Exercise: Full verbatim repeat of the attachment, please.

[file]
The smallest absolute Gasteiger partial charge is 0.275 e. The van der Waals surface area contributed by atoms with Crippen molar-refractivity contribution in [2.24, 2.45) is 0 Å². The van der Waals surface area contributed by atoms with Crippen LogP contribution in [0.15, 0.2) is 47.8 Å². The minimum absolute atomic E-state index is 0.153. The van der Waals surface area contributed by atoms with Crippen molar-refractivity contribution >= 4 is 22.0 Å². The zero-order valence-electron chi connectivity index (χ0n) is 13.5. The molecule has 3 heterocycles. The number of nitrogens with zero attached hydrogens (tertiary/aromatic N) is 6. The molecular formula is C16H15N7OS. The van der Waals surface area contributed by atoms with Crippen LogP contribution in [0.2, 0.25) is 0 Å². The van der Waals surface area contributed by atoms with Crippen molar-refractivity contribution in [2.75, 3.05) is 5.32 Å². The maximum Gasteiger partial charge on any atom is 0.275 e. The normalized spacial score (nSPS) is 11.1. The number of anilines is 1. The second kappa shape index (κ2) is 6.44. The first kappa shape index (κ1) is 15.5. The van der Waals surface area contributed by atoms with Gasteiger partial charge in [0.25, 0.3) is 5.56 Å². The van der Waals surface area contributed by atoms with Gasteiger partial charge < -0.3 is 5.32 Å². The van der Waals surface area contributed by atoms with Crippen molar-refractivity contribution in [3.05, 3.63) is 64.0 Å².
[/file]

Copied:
The smallest absolute Gasteiger partial charge is 0.275 e. The van der Waals surface area contributed by atoms with Crippen molar-refractivity contribution in [2.24, 2.45) is 0 Å². The van der Waals surface area contributed by atoms with Crippen LogP contribution in [0.15, 0.2) is 47.8 Å². The minimum absolute atomic E-state index is 0.153. The van der Waals surface area contributed by atoms with Crippen molar-refractivity contribution >= 4 is 22.0 Å². The zero-order valence-electron chi connectivity index (χ0n) is 13.5. The molecule has 3 heterocycles. The number of nitrogens with zero attached hydrogens (tertiary/aromatic N) is 6. The molecular formula is C16H15N7OS. The van der Waals surface area contributed by atoms with Crippen LogP contribution in [0.2, 0.25) is 0 Å². The van der Waals surface area contributed by atoms with Crippen molar-refractivity contribution in [2.75, 3.05) is 5.32 Å². The maximum Gasteiger partial charge on any atom is 0.275 e. The normalized spacial score (nSPS) is 11.1. The number of anilines is 1. The second kappa shape index (κ2) is 6.44. The first kappa shape index (κ1) is 15.5. The van der Waals surface area contributed by atoms with Gasteiger partial charge in [0.25, 0.3) is 5.56 Å². The van der Waals surface area contributed by atoms with Gasteiger partial charge < -0.3 is 5.32 Å². The van der Waals surface area contributed by atoms with Crippen molar-refractivity contribution in [3.05, 3.63) is 64.0 Å².